JEDDAH, Saudi Arabia (Reuters) - Saudi Arabia is excavating a new archeological site that will show horses were domesticated 9,000 years ago in the Arabian peninsula, the country’s antiquities expert said Wednesday.
The discovery of the civilization, named al-Maqar after the site’s location, will challenge the theory that the domestication of animals took place 5,500 years ago in Central Asia, said Ali al-Ghabban, Vice-President of Antiquities and Museums at the Saudi Commission for Tourism & Antiquities.
“This discovery will change our knowledge concerning the domestication of horses and the evolution of culture in the late Neolithic period,” Ghabban told a news conference in the Red Sea port of Jeddah.
“The Maqar Civilization is a very advanced civilization of the Neolithic period. This site shows us clearly, the roots of the domestication of horses 9,000 years ago.”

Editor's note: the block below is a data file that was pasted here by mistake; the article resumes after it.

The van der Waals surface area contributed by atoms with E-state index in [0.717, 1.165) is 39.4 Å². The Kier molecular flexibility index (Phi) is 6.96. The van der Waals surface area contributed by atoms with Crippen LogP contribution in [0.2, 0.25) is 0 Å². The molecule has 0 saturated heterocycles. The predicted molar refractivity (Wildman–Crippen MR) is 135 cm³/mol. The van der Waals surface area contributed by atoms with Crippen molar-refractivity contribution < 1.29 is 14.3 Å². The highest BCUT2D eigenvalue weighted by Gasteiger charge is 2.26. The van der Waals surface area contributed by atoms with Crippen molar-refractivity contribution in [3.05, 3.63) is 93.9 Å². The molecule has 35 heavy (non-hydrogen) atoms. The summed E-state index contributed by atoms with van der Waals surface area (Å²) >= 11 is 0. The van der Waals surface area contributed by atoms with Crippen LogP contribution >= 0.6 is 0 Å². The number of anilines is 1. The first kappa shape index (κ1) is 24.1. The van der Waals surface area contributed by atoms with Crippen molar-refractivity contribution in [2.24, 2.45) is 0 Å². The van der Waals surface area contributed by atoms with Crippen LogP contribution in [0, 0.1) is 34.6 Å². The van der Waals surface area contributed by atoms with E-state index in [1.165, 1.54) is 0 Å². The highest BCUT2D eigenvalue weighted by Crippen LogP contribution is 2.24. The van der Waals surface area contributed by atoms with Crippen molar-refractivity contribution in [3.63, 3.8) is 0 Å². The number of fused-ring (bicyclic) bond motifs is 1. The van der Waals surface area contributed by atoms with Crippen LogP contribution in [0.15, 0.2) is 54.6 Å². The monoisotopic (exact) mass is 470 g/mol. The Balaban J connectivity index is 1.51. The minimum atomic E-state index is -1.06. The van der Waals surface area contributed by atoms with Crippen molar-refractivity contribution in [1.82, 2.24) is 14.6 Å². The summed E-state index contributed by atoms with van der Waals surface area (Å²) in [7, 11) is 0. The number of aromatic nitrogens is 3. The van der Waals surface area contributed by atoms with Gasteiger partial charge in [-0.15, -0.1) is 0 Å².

The site also includes remains of mummified skeletons, arrowheads, scrapers, grain grinders, tools for spinning and weaving, and other tools that are evidence of a civilization that is skilled in handicrafts.
Saudi Arabia, the world’s largest oil exporter, is trying to diversify its economy away from oil and hopes to increase its tourism.
Last year the SCTA launched exhibitions in Barcelona’s CaixaForum museum and Paris’s Louvre museum showcasing historic findings of the Arabian Peninsula.
Reporting by Asma Alsharif; Editing by Angus MacSwan
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